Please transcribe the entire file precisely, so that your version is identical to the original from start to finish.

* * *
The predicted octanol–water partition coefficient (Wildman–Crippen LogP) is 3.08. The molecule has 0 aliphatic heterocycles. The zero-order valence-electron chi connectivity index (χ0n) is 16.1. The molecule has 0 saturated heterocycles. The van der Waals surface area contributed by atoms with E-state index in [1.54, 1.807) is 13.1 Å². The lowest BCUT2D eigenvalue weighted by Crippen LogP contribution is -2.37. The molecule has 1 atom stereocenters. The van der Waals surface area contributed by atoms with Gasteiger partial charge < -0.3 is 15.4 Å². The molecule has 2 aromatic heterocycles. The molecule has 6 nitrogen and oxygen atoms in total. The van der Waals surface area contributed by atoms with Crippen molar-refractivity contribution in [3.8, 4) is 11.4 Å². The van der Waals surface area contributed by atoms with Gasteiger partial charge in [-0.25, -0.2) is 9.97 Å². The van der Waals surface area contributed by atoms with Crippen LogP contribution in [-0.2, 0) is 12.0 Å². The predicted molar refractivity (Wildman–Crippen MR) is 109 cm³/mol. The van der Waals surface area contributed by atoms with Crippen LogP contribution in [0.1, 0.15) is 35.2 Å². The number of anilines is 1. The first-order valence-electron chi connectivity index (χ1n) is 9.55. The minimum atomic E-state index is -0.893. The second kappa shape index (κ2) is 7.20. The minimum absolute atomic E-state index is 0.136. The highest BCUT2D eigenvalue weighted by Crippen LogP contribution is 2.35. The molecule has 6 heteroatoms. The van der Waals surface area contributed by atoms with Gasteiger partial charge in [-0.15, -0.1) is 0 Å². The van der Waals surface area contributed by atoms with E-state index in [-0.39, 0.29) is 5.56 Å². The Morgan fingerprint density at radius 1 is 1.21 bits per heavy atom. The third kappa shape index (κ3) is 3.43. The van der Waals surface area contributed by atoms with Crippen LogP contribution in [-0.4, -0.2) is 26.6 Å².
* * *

The predicted octanol–water partition coefficient (Wildman–Crippen LogP) is 3.08. The molecule has 0 aliphatic heterocycles. The zero-order valence-electron chi connectivity index (χ0n) is 16.1. The molecule has 0 saturated heterocycles. The van der Waals surface area contributed by atoms with E-state index in [1.54, 1.807) is 13.1 Å². The lowest BCUT2D eigenvalue weighted by Crippen LogP contribution is -2.37. The molecule has 1 atom stereocenters. The van der Waals surface area contributed by atoms with Gasteiger partial charge < -0.3 is 15.4 Å². The molecule has 2 aromatic heterocycles. The molecule has 6 nitrogen and oxygen atoms in total. The van der Waals surface area contributed by atoms with Crippen molar-refractivity contribution in [3.8, 4) is 11.4 Å². The van der Waals surface area contributed by atoms with Gasteiger partial charge in [-0.25, -0.2) is 9.97 Å². The van der Waals surface area contributed by atoms with Crippen LogP contribution in [-0.2, 0) is 12.0 Å². The predicted molar refractivity (Wildman–Crippen MR) is 109 cm³/mol. The van der Waals surface area contributed by atoms with Crippen LogP contribution in [0.1, 0.15) is 35.2 Å². The number of anilines is 1. The first-order valence-electron chi connectivity index (χ1n) is 9.55. The minimum atomic E-state index is -0.893. The second kappa shape index (κ2) is 7.20. The minimum absolute atomic E-state index is 0.136. The highest BCUT2D eigenvalue weighted by Crippen LogP contribution is 2.35. The molecule has 6 heteroatoms. The van der Waals surface area contributed by atoms with Gasteiger partial charge in [-0.15, -0.1) is 0 Å². The van der Waals surface area contributed by atoms with E-state index in [-0.39, 0.29) is 5.56 Å². The Morgan fingerprint density at radius 1 is 1.21 bits per heavy atom. The third kappa shape index (κ3) is 3.43. The van der Waals surface area contributed by atoms with Crippen LogP contribution in [-0.4, -0.2) is 26.6 Å².